2020 Alderney The Three Graces Gold Proof Ten Pounds PR70 DCAM

Remastered for 2020, the iconic Three Graces pattern, first struck in 1817, shines on this Gold Proof addition to the Royal Mint’s landmark Great Engraver’s series. The three exquisitely engraved female figures represent England, Scotland and Ireland, ascendant on the world stage in the aftermath of the Napoleonic Wars and the beginning of British military and industrial dominance. The elegant, classically-inspired design – an early masterpiece of Royal Mint engraver, William Wyon – is accompanied in this 2020 reissue by Jody Clark’s portrait of Elizabeth II.



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The obverse shows a right-facing portrait of Queen Elizabeth II. It was designed by Jody Clark.

The legend reads: 2020 · ELIZABETH II · D · G · REG · F · D · 200 POUNDS ·

The reverse features the iconic ‘Three Graces’ design, by William Wyon. It shows Britannia, Hibernia and Scotia. It features the Latin words “FOEDUS INVIOLABILE” meaning ‘An Unbreakable Treaty’.

Crowned portrait of Queen Elizabeth II facing right; ELIZABETH II TWENTY FIVE POUNDS ALDERNEY C.I. 2020. / Three female figures in classical attire stand embracing each other, with a harp, a St. George Cross shield, and a thistle near each of their feet, signifying that the women personify Ireland, England, and Scotland; FOEDUS INVIOABILE. Original design by William Wyon. Edge milled.

William Wyon
The original Three Graces is the work of renown Royal Mint engraver William Wyon (1795 – 1851). Born into a family of engravers, he demonstrated his talent from a young age, winning Royal Academy competitions and attracting considerable attention on the London Art scene.

In 1816, William Wyon was appointed to the post of Second Engraver to the Royal Mint, working under his cousin, Thomas Wyon Junior, then Chief Engraver. Though busy with official commissions, William engraved the Three Graces in his spare time, minting it as a pattern coin in 1817.

William Wyon would himself be appointed Chief Engraver to the Royal Mint in 1828. He is remembered for his impressive output including the ‘Young Head’ of Queen Victoria – much loved by the monarch – and the gorgeous Una and the Lion. The Three Graces is an early masterpiece.

Neoclassical Style
The Three Graces shows the influence of a trend that dominated European visual and decorative arts in the early nineteenth century: Neoclassicism. Influenced by the culture, stories and style of Ancient Greece and Rome, proponents of Neoclassicism favoured simple, symmetrical, clean-lined designs.

Neoclassicism had an impact on everything from fashion to architecture. Famous proponents included painters Jacques-Louis David and Jean Auguste Dominique Ingres and the sculptor, Antonio Canova. The Three Graces coin has similarities to a sculpture by the same name, crafted by Canova.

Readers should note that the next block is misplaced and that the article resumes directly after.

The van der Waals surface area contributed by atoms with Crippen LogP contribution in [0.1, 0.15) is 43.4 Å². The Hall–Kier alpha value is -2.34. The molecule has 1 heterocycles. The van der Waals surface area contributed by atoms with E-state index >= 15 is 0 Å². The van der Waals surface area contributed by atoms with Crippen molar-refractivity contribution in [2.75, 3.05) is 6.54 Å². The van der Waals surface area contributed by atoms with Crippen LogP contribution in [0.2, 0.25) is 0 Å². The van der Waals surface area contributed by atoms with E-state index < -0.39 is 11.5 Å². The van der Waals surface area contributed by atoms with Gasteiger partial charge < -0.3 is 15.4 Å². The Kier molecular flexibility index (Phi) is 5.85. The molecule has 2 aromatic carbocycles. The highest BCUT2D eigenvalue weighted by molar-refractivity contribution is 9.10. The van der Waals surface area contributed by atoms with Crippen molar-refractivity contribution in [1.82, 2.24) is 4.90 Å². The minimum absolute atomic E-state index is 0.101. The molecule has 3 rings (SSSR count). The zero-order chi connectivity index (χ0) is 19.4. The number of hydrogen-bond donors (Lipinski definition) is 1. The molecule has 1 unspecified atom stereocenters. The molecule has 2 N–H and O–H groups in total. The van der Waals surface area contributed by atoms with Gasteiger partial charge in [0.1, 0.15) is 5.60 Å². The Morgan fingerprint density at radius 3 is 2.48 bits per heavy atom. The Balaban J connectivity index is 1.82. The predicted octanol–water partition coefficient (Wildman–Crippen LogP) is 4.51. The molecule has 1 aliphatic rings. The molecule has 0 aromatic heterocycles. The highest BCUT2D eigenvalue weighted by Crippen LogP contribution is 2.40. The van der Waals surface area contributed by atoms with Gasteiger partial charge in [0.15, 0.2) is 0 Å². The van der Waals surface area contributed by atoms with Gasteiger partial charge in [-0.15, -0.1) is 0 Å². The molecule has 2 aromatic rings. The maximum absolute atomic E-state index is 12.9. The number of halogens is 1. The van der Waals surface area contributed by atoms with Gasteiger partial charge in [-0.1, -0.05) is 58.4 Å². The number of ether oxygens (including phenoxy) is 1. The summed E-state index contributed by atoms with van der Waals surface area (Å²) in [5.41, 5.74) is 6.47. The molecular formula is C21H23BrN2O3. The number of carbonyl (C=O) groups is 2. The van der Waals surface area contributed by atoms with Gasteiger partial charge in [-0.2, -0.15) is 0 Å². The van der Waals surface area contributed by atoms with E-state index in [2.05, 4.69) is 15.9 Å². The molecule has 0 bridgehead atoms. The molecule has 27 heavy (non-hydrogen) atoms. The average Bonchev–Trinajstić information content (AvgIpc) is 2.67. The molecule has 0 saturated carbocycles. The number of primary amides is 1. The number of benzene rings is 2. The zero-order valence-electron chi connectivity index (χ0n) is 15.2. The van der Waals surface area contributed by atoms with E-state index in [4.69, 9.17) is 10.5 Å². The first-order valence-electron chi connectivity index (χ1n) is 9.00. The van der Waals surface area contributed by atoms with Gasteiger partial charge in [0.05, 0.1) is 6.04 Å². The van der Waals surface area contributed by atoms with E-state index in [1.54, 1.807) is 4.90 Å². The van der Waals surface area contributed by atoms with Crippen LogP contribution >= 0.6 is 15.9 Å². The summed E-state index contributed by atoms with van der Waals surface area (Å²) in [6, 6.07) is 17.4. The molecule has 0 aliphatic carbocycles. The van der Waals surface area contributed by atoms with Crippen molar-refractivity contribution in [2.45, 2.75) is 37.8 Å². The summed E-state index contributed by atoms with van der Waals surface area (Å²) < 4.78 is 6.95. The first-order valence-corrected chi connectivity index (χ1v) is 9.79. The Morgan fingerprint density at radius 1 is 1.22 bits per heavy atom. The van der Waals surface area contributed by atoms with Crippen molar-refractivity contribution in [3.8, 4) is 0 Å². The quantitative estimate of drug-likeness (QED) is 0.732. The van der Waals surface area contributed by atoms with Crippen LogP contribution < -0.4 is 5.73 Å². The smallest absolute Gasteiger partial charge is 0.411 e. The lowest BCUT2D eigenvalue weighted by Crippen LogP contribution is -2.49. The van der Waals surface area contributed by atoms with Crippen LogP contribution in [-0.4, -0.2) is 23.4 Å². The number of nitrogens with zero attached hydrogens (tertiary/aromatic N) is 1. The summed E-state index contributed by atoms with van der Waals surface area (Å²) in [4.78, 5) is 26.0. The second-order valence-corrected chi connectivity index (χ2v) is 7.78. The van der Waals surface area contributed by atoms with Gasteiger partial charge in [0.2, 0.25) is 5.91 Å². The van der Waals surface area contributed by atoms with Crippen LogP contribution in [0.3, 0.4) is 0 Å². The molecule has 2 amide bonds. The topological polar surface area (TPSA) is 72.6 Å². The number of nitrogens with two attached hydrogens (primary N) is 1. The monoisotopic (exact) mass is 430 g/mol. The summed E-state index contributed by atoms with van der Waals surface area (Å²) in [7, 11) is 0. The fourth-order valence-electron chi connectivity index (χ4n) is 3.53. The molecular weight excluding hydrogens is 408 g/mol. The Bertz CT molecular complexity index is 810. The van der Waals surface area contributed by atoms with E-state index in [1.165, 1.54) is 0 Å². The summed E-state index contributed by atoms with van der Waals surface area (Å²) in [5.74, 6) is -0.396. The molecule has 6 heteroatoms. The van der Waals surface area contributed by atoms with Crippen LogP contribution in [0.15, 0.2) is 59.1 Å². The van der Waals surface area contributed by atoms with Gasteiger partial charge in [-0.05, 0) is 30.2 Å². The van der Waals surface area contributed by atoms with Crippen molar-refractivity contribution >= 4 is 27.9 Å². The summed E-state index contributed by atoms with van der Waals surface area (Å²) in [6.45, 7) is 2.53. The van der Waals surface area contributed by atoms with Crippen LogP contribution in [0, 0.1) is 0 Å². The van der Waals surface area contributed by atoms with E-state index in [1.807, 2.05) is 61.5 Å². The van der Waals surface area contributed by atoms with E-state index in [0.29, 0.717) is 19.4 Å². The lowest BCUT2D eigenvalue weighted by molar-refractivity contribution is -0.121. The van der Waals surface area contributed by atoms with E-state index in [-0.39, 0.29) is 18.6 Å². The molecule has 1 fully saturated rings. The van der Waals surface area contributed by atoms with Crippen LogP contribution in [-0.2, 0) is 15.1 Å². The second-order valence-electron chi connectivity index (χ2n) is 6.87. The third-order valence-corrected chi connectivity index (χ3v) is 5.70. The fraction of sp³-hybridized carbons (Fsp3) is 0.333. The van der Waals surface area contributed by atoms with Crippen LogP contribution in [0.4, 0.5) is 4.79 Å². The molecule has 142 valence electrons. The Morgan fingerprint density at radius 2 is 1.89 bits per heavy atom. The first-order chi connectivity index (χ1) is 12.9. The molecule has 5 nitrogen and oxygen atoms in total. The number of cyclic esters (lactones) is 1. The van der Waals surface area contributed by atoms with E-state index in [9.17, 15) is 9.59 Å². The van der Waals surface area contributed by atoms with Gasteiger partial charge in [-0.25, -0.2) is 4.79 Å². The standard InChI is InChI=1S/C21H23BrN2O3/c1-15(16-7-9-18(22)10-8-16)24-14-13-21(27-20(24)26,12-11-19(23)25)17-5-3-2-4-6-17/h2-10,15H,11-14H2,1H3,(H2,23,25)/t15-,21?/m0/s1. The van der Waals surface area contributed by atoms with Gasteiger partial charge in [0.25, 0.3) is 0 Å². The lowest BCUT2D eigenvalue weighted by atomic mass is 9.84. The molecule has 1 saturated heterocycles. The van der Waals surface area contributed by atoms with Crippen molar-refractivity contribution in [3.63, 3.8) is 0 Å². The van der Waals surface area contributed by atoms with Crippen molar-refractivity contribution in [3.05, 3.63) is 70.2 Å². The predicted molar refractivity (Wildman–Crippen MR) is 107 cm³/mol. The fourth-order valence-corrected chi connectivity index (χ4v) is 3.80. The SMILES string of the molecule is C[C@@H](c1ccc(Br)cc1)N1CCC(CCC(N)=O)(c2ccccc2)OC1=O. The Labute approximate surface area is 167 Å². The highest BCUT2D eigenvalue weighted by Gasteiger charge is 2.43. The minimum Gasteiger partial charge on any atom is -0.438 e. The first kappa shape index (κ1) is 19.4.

Depicting the three charities of ancient mythology – Euphrosyne, Aglaea and Thalia – Canova’s work tackled a subject that was popular at the time. Wyon’s 1817 coin evokes the same Greek stories but cleverly uses the trio to symbolise England, Scotland and Ireland too.

Royal Connections
The original nineteenth-century Three Graces coin featured on its obverse a remarkable, high-relief effigy of George III, quite different from that which appeared on contemporary circulating coinage. This design, also the work of William Wyon expressed his dislike of the portrait then in use.

For its reissue as part of the Great Engravers series, the Three Graces design has been paired with the current coin portrait of Elizabeth II. The effigy, the fifth such to appear on British coins, is the work of Jody Clark, a Royal Mint designer like William Wyon.

Created using computer-aided design software, without an in-person sitting, Clark’s portrait is the product of twenty-first century technology. Matched with William Wyon’s hand engraved Three Graces design, the 2020 Great Engravers reissue charts 200 years of Royal Mint excellence.

Collectors Appeal
Original nineteenth-century strikings of the Three Graces were pattern coins, only around 50 of which survive. When they come to the market they achieve significant prices. In January 2020, for instance, a silver proof pattern example sold for $156,000 (approximately £120,000).

The Royal Mint 2020 Great Engravers reissue of the Three Graces will allow more collectors to own this piece of coinage history. Available in a range of denominations and metals, there is a 2020 Three Graces coin or set for every budget though all are available in limited numbers.

Additional information

Metal type








Mintage Limit



77.70 g

Obverse designer

Jody Clark

Reverse designer

William Wyon